Are data breaches the new normal for law departments? Yes, according to a recent report by the Association of Corporate Counsel (ACC). The in-house lawyer group says that according to the Identity Theft Resource Center, there more data breaches last year than in any prior year—and, take a deep breath, resulting in a 45 percent increase over 2016.
Okay, so get IT to stop them, right? Not exactly. Legal departments and their general counsel have increasingly been drawn into the prevention planning—they aren’t just dealing with the aftermath. And that’s why ACC surveyed in-house attorneys in 33 countries to get a sense of how this new normal is affecting them.
ACC asked in-house attorneys whether they expected their role in cybersecurity is growing, decreasing, or staying the same. In 2015, 55 percent of the respondents said their role is growing; for the latest survey, 67 percent said the same thing. One in three said that they’ve been at a company that experienced a data breach, while only 10 percent said the same thing before 2015.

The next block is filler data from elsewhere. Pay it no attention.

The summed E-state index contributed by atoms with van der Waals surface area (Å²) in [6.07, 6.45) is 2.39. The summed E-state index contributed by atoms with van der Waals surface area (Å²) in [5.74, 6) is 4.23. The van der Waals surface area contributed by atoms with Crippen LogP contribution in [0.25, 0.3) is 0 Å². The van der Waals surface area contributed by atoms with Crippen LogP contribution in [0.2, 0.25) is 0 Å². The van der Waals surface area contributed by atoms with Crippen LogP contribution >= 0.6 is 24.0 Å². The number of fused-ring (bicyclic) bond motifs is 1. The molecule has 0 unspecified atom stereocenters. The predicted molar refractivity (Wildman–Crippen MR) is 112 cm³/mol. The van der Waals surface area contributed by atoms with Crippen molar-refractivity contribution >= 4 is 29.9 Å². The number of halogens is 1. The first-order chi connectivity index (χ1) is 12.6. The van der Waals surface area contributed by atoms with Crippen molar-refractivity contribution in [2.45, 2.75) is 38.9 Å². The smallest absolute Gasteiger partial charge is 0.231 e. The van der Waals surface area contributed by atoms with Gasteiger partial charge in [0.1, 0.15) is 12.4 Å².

Corporate legal departments aren’t fighting the battle alone. One third of the respondents said that they proactively collaborate with law enforcement, which is up from 27 in the previous, 2015, survey.
It gets less clear when talking about the European Union’s General Data Protection Regulation (GDPR). Less than half—39 percent—of the respondents say that their company is required to comply with the GDPR. This may be a reflection of ACC’s membership, or that of legal departments in the U.S. in general. A large portion of those are small departments working at smaller companies that may not do much business overseas.
Some of the findings aren’t exactly earthshattering. Six in 10 report that their companies have mandatory cybersecurity training, while four in 10 conduct yearly cybersecurity audits. Cybersecurity budgets are growing—63 percent said they were, in fact. And large swathes of the respondents say that training and cross-department cooperation is essential.